Unconscious pattern matching and behaviour

May 2008
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A fascinating piece of research published recently in Trends in Cognitive Sciences (Vol.8 No.1 January 2004) investigated how people's behaviour could be modified by exposing them to certain 'stereotypes'. The study showed that the subjects would then take on behaviours associated with those stereotypes.

Participants were 'primed' with a sterotype by exposure to words, pictures, or people. Specific behaviours were then monitored.

Some examples were:

1) Priming people with the pattern 'slow' by exposure to elderly people. Subjects were then found to walk more slowly down a corridor.

2) Priming people with words associated with library. Subjects were found to read a passage more quietly afterwards.

3) Monitoring peoples' exposure to elderly people. Those who were around the elderly more performed worse on memory tests.

4) Priming people covertly with the stereotype 'professors' (intelligence) led to an increase in performance on a general knowledge test.

5) Priming people with the stereotype 'supermodels' (stupid) led to a decrease in performance on a general knowledge test.

6) And fascinatingly, priming people with an exemplar of professors and supermodels (Einstein and Claudia Shiffer) led to the opposite effect. Those primed with Einstein got more stupid, and those primed with Shiffer got cleverer.

This is presumably due to people comparing themselves - i.e. 'There's no way I could be as clever as Einstein', which will tend to activate the pattern associated with 'stupidity', rather than 'intelligence' being activated.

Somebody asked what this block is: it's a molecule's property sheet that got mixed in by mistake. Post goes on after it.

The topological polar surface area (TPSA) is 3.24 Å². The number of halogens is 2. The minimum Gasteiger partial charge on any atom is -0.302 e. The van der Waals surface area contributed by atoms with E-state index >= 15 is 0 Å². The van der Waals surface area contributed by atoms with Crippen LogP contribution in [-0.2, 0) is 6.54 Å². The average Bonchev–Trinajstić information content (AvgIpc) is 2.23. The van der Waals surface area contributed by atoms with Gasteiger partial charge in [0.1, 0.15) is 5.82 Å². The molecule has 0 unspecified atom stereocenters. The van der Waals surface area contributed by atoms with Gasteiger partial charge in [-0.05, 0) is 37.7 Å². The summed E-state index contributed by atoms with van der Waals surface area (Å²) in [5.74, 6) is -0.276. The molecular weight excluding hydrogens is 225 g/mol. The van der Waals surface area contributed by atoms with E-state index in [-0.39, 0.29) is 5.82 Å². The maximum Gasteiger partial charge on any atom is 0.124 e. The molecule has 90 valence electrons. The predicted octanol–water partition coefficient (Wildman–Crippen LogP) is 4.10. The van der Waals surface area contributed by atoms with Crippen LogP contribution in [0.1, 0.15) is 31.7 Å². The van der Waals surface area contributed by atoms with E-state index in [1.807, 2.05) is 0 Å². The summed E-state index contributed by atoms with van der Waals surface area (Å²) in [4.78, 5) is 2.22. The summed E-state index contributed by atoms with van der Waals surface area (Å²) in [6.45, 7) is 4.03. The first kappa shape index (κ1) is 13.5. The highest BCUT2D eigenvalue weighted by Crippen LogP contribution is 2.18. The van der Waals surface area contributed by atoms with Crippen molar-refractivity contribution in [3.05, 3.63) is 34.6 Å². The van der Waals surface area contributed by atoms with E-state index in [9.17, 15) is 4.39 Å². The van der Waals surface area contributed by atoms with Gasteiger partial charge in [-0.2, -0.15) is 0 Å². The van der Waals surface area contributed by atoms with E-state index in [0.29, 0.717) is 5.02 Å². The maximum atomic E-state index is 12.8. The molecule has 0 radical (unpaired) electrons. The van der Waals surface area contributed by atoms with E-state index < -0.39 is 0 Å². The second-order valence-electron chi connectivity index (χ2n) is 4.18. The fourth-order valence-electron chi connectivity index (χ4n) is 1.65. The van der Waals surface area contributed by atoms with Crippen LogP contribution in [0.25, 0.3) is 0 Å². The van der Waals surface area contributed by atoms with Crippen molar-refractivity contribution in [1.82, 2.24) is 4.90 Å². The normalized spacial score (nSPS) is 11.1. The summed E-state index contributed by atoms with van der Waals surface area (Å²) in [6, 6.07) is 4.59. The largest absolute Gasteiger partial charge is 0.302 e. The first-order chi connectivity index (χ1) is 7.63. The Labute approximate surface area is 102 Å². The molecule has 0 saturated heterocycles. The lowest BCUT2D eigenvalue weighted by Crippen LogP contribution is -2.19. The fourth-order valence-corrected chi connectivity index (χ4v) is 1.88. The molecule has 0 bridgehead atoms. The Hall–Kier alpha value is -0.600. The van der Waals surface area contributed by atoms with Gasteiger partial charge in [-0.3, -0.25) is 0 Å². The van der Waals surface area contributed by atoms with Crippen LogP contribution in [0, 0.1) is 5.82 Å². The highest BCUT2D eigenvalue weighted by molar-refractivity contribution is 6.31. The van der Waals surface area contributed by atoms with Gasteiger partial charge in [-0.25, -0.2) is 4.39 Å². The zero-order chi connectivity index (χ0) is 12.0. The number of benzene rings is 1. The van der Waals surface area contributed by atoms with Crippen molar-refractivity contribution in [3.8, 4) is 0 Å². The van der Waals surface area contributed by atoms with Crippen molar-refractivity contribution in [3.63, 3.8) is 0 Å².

Therefore, for the unconscious patterns to be activated, the brain needed a stereotype - or in other words, a pattern, which is what a stereotype is - a pattern that describes a group of people.

I think it is such a shame when I hear "I'm not the sort of person that could do that" because that thought pretty much guarantees that it will come true, as demonstrated by the exemplar study.

The opposite of this is being able to look at one person who does things well and to generalise from them to a pattern. In other words, to create a stereotype from an individual to give yourself a pattern to learn and use.

An example might be Richard Branson. You could look at him and say "I could never be like that, he is unique", which precludes you from learning anything from him.

On the other hand, you could say, "Branson is a very famous example of that type of person, but I bet there are many more like him who are just not so well know. I wonder how that sort of person goes about things that enables them to be so successful?".

(Which is one reason I think it is so healthy to come into contact with as many people as you can - you eventually start to see that there are 'types' of people, which in my opinion ultimately leads to a greater feeling of connectedness and a deeper understanding of human nature.)

Or, on a more everyday level, someone who is depressed could say "That person I know who is always cheerful, even when things aren't going so well. I wonder how they do that." That then allows them the possibility of examining the patterns of thought and behaviour used by the cheerful person, learning and use them.

I have also been thinking about rapport in this context. We could say that deep rapport between people occurs when they have activated many of the same, or similar, patterns within their brain. In the case of a conversation, that they have reached a stage where the majority of their perceptions are shared.

The reason I think this research is so important is that it gives us a profound insight into the workings of our psychology. As well as proving that we are pattern-matching organisms (which is obvious already from the way dreams, phobias and recognition work), it also illustrates just how subtly this operates.

I think this discussion could go on and on (and I have already! Wink ), and I would love to hear from others on other areas they feel this research reflects on.